The convergences between Mosca and Gramsci involve the following points. First, both follow a realist or anti-formalist approach in the analysis of social and political phenomena, that is, they stress effective reality vis-a-vis both utopian ideals and superficial appearances. Second, both accept the fundamental principle of analytical elitism, according to which political leadership by organized minorities is indispensable for the masses and majorities, without thereby necessarily favoring the role of the former in an illegitimate manner. Third, Freemasonry is interpreted as an effective political organization which has had and continues to have an important role in Italian history. Fourth, both give a partially positive and favorable evaluation of Freemasonry, because of its progressive and democratic contribution according to Gramsci, and as a moderating and conservative force according to Mosca. Fifth, there is a common objection to the Fascist bill insofar as both predict that the new law will be used by the Fascist government to replace officials and employees who are or have been Freemasons with Fascists. Sixth, both object also on the basis of the prediction that the Fascists will abuse the new law, for Gramsci specifically in order to persecute proletarian organizations, and for Mosca in order to destroy the right of free association among dissidents.
Finally, as a consequence of these convergences, their respective arguments against the proposed law coincide in some essential points and thus may both be reduced to the following: the bill is unacceptable for two reasons; first, the new law would enable the Fascist government to replace with Fascists the administrative personnel of the state since Freemasonry has historically been the best organized political force in Italy; second, the new law would result in the persecution and suppression of opponents because its wording does not define a precise limit to the right of association and gives the government excessive powers of repression.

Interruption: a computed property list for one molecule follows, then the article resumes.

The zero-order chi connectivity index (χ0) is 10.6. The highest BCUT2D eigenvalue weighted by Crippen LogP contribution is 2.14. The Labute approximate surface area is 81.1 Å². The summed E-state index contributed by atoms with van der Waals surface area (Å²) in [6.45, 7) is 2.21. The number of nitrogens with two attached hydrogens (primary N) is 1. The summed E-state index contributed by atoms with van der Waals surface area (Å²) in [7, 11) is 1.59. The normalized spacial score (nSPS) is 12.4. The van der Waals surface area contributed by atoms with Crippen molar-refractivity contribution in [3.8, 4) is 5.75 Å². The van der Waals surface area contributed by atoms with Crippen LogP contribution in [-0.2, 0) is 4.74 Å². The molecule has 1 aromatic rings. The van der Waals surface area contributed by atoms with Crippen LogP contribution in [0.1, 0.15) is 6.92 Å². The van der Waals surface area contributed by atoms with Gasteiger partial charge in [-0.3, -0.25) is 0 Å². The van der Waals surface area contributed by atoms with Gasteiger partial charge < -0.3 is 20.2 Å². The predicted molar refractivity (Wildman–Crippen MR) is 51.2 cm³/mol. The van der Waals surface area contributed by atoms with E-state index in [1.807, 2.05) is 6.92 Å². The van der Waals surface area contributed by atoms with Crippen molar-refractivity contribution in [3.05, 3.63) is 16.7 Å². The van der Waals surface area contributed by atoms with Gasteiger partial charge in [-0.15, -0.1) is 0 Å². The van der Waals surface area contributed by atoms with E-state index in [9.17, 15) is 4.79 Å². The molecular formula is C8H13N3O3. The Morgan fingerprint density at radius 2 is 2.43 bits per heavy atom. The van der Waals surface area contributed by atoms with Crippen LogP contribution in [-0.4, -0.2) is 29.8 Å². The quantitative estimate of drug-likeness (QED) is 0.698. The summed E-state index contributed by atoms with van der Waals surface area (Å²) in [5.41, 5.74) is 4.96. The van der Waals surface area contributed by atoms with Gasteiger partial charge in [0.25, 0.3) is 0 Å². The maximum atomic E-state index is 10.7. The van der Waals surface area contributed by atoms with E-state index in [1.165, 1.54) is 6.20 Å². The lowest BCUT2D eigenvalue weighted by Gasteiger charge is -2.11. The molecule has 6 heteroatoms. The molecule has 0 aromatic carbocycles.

In summary, I have sketched a justification for an approach to Gramsci's political philosophy which I believe has some originality. It consists of reading his Prison Notebooks from the point of view of Mosca's political theory, interpreting the latter in terms of democratic elitism. I have mentioned two political-theoretical similarities between the two thinkers: the fundamental elitist principle and the conception of democracy in terms of open elites. I have also summarized at slightly greater length the curious and emblematic case of their 1925 Parliament speeches opposing the Fascist bill on Freemasonry.
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(1) P. Bachrach, The Theory of Democratic Elitism (Boston: Little, Brown and Company, 1967); A. J. Gregor, The Ideology of Fascism (New York: Free Press, 1969); R. A. Nye, The Anti-Democratic Sources of Elite Theory (London: Sage, 1977); and R. A. Dahl, Democracy and Its Critics (New Haven: Yale University Press, 1989), 2 and 264-79.
(2) For Marx, see J. V. Femia, Gramsci's Political Thought (Oxford: Clarendon Press, 1981). For Lenin, see L. Paggi, Le Strategie del potere in Gramsci (Rome: Riuniti, 1984); and cf. M. A. Finocchiaro, "Marxism, Science, and Religion in Gramsci: Recent Trends in Italian Scholarship," The Philosophical Forum 17(1985-86):127-55; and idem, Gramsci critico e la critica (Rome: Armando, 1988), 204-17. For Gentile, see A. Del Noce, Il suicidio della rivoluzione (Milan: Rusconi, 1978). For Machiavelli, see B. Fontana, Hegemony and Power (Minneapolis: University of Minnesota Press, 1993). And for Croce and Hegel, see M. A. Finocchiaro, Gramsci and the History of Dialectical Thought (Cambridge: Cambridge University Press, 1988).